Events Calendar

Bone & Joint Seminar Series 2016-2017- Dr. Theresa Guise

Wednesday, May 24, 2017
12:30 pm - 1:30 pm
Medical Sciences Building (MSB)
Room: 148

Dr Theresa Guise, MD

Professor of Medicine and Pharmacology Jerry W and Peg S Throgmartin Professor of Oncololgy 

Indiana University School of Medicine 

"Muscle function matters: role of the tumor-bone microenvironment in regulation of muscle function in cancer"

Wed May 24, 2017
MSB 148 

Cancer-associated weakness is a therapeutic challenge. We found skeletal muscle weakness in six mouse models of human osteolytic bone metastases [breast (3), lung (2), prostate (1)], and in multiple myeloma, but not in mice without cancer in bone, implicating the tumor-bone microenvironment in muscle weakness. Tumor-induced bone destruction released TGF-β. TGF-β upregulated NADPH oxidase 4 (Nox4) which oxidized skeletal muscle proteins, including the ryanodine receptor/calcium release channel (RyR1). Humans with breast or lung cancer bone metastases also had oxidized skeletal muscle RyR1. Oxidized RyR1 leaked calcium causing muscle weakness. Inhibiting RyR1 leak, TGF-β signaling, TGF-β release from bone (with bisphosphonate zoledronic acid) or Nox4 all improved muscle function. Increasing muscle mass alone, with activing receptor antibody, did not improve muscle function. Skeletal muscle weakness, increased Nox4 and oxidation of RyR1 were present in a mouse model of Camurati-Engelmann disease, a non-malignant metabolic bone disorder associated with increased TGF-b and high bone turnover. Thus, bone-derived TGF-b contributes to muscle weakness by decreasing calcium induced muscle force production and this may occur even before the loss of muscle mass. These findings indicate that important cross-talk exists between bone (via bone destruction) and muscle that could be targeted to prevent both bone loss and muscle weakness.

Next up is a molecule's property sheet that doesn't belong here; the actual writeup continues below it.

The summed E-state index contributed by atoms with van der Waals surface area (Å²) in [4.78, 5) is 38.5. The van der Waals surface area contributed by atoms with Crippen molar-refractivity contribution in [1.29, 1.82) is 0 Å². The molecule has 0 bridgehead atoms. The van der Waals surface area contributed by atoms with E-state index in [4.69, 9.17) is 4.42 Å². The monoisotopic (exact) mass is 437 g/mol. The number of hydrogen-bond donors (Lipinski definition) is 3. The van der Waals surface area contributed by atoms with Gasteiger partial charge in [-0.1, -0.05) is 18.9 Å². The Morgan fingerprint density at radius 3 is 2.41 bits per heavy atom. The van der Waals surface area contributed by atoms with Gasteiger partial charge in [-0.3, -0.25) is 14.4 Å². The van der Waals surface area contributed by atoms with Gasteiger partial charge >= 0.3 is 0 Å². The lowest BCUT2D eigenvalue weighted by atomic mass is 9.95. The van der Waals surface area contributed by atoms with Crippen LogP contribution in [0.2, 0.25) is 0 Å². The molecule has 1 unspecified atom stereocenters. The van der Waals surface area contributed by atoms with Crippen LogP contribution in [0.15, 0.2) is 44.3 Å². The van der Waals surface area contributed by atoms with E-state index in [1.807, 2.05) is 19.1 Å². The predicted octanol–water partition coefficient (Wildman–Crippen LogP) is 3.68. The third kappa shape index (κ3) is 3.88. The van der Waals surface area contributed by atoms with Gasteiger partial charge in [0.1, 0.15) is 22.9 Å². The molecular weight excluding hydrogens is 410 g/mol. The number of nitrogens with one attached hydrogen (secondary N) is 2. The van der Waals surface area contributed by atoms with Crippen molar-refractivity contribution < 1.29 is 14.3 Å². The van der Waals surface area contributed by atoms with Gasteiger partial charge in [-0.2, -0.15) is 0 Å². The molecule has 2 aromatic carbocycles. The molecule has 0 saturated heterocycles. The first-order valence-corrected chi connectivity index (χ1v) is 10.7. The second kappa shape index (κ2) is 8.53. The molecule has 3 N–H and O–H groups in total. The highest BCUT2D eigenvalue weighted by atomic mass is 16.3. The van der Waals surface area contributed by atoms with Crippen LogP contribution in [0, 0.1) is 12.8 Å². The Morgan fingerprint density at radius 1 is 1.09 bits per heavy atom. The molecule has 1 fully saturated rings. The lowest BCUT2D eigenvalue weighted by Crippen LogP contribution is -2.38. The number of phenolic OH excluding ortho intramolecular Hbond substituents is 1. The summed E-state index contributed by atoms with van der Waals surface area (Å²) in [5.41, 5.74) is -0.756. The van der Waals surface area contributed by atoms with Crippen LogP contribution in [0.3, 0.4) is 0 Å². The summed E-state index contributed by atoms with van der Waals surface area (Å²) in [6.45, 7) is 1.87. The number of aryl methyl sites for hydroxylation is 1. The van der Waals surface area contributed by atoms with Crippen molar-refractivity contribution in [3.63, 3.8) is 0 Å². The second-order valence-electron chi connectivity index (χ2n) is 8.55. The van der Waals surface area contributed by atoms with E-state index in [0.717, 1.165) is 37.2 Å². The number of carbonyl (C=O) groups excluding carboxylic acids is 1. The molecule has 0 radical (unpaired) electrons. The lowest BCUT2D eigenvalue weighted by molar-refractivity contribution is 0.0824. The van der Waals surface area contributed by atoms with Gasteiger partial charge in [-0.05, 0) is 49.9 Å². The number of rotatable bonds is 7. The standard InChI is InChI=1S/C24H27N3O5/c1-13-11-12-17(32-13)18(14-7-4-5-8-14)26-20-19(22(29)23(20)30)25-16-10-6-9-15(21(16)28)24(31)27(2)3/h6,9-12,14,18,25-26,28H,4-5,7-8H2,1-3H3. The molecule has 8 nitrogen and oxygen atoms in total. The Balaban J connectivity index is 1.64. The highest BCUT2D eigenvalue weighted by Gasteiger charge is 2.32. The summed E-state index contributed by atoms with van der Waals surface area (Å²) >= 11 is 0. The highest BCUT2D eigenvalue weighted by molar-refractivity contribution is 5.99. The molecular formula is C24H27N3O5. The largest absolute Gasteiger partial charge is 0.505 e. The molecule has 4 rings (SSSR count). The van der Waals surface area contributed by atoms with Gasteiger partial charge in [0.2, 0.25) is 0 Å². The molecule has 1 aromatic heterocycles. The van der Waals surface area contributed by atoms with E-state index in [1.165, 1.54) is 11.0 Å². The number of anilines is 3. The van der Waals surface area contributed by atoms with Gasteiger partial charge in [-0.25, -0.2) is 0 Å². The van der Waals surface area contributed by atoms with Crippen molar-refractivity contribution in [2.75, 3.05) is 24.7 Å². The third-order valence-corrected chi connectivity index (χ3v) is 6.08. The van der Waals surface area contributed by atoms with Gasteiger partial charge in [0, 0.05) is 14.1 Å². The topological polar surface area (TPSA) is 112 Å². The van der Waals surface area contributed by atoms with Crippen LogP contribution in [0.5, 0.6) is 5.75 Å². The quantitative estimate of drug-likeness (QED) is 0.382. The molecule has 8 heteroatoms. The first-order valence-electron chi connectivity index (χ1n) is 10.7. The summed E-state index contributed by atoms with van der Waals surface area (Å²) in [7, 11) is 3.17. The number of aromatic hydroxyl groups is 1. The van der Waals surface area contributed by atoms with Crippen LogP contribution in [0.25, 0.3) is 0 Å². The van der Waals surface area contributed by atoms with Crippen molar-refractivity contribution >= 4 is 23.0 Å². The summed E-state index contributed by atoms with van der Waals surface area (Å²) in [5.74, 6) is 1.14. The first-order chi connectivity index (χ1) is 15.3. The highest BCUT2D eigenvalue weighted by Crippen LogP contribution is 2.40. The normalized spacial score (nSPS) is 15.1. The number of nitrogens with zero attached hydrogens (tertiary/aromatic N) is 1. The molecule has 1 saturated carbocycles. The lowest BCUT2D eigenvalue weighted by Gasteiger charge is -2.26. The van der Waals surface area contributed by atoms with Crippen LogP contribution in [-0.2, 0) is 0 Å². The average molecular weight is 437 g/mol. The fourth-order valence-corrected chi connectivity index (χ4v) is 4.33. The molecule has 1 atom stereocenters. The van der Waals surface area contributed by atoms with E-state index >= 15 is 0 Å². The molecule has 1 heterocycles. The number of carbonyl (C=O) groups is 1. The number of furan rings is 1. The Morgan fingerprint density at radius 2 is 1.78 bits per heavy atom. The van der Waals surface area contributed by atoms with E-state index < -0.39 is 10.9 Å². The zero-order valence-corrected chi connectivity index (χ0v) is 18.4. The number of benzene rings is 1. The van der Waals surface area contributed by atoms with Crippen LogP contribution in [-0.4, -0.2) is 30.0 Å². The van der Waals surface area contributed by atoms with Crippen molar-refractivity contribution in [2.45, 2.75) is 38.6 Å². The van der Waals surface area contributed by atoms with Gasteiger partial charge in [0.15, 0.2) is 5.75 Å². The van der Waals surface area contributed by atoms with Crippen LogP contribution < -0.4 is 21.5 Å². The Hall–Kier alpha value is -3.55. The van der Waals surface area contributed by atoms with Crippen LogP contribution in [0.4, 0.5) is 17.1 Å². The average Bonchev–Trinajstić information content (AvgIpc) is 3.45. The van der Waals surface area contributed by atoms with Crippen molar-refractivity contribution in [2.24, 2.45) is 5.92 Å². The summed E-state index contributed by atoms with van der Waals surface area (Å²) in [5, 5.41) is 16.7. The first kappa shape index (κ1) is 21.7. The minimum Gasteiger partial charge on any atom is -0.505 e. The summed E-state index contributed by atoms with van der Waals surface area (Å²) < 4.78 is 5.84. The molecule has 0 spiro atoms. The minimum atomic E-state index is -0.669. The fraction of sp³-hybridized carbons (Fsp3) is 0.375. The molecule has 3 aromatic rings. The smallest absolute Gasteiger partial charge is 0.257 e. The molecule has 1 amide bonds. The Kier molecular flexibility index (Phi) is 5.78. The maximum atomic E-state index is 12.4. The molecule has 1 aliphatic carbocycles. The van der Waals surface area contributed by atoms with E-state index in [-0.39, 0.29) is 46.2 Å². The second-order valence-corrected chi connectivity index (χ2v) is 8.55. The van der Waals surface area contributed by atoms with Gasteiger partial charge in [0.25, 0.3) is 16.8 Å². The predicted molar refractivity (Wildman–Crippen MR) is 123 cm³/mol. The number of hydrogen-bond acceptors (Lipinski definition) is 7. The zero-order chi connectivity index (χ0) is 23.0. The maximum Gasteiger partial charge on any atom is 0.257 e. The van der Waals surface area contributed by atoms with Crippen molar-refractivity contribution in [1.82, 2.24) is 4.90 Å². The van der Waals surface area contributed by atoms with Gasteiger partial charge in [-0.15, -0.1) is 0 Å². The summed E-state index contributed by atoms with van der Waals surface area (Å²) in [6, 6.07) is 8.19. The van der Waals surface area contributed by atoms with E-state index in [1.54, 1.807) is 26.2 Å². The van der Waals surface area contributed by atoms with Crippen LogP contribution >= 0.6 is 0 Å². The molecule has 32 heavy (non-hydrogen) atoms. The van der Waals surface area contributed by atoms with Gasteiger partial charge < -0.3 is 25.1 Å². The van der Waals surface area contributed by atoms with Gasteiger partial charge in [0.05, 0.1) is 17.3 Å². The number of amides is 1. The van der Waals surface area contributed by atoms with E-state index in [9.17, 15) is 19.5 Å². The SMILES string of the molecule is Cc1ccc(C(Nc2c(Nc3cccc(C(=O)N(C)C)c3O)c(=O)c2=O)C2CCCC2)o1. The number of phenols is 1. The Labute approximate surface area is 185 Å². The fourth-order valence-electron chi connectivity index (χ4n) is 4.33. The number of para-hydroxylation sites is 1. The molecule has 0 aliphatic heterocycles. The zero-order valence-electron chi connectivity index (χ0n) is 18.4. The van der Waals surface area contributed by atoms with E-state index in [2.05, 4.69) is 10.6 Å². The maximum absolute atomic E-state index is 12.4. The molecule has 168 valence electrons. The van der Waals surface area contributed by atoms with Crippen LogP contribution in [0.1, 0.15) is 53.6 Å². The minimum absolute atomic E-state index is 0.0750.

Shannon Woodhouse
Shannon - Woodhouse
519-661-2111 x34567
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